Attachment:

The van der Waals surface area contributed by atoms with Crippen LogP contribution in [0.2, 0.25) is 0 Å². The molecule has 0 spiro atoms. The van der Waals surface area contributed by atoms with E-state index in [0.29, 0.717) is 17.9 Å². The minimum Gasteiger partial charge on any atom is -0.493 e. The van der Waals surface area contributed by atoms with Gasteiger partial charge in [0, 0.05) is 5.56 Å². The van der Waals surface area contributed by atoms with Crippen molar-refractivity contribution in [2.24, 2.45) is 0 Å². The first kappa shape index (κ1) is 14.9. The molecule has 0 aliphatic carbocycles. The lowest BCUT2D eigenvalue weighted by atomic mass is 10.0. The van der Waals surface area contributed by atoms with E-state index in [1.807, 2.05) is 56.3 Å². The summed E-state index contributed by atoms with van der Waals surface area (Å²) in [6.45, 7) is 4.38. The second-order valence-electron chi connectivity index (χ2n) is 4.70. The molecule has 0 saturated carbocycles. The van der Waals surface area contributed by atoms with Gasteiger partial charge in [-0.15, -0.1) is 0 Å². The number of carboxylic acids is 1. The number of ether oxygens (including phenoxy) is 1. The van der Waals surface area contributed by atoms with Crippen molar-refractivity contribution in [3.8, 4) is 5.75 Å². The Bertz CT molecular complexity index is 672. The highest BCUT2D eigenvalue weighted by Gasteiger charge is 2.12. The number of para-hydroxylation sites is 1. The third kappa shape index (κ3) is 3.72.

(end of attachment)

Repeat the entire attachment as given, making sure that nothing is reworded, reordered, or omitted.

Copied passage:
The van der Waals surface area contributed by atoms with Crippen LogP contribution in [0.2, 0.25) is 0 Å². The molecule has 0 spiro atoms. The van der Waals surface area contributed by atoms with E-state index in [0.29, 0.717) is 17.9 Å². The minimum Gasteiger partial charge on any atom is -0.493 e. The van der Waals surface area contributed by atoms with Gasteiger partial charge in [0, 0.05) is 5.56 Å². The van der Waals surface area contributed by atoms with Crippen molar-refractivity contribution in [2.24, 2.45) is 0 Å². The first kappa shape index (κ1) is 14.9. The molecule has 0 aliphatic carbocycles. The lowest BCUT2D eigenvalue weighted by atomic mass is 10.0. The van der Waals surface area contributed by atoms with E-state index in [1.807, 2.05) is 56.3 Å². The summed E-state index contributed by atoms with van der Waals surface area (Å²) in [6.45, 7) is 4.38. The second-order valence-electron chi connectivity index (χ2n) is 4.70. The molecule has 0 saturated carbocycles. The van der Waals surface area contributed by atoms with Gasteiger partial charge in [-0.15, -0.1) is 0 Å². The number of carboxylic acids is 1. The number of ether oxygens (including phenoxy) is 1. The van der Waals surface area contributed by atoms with Crippen molar-refractivity contribution in [3.8, 4) is 5.75 Å². The Bertz CT molecular complexity index is 672. The highest BCUT2D eigenvalue weighted by Gasteiger charge is 2.12. The number of para-hydroxylation sites is 1. The third kappa shape index (κ3) is 3.72.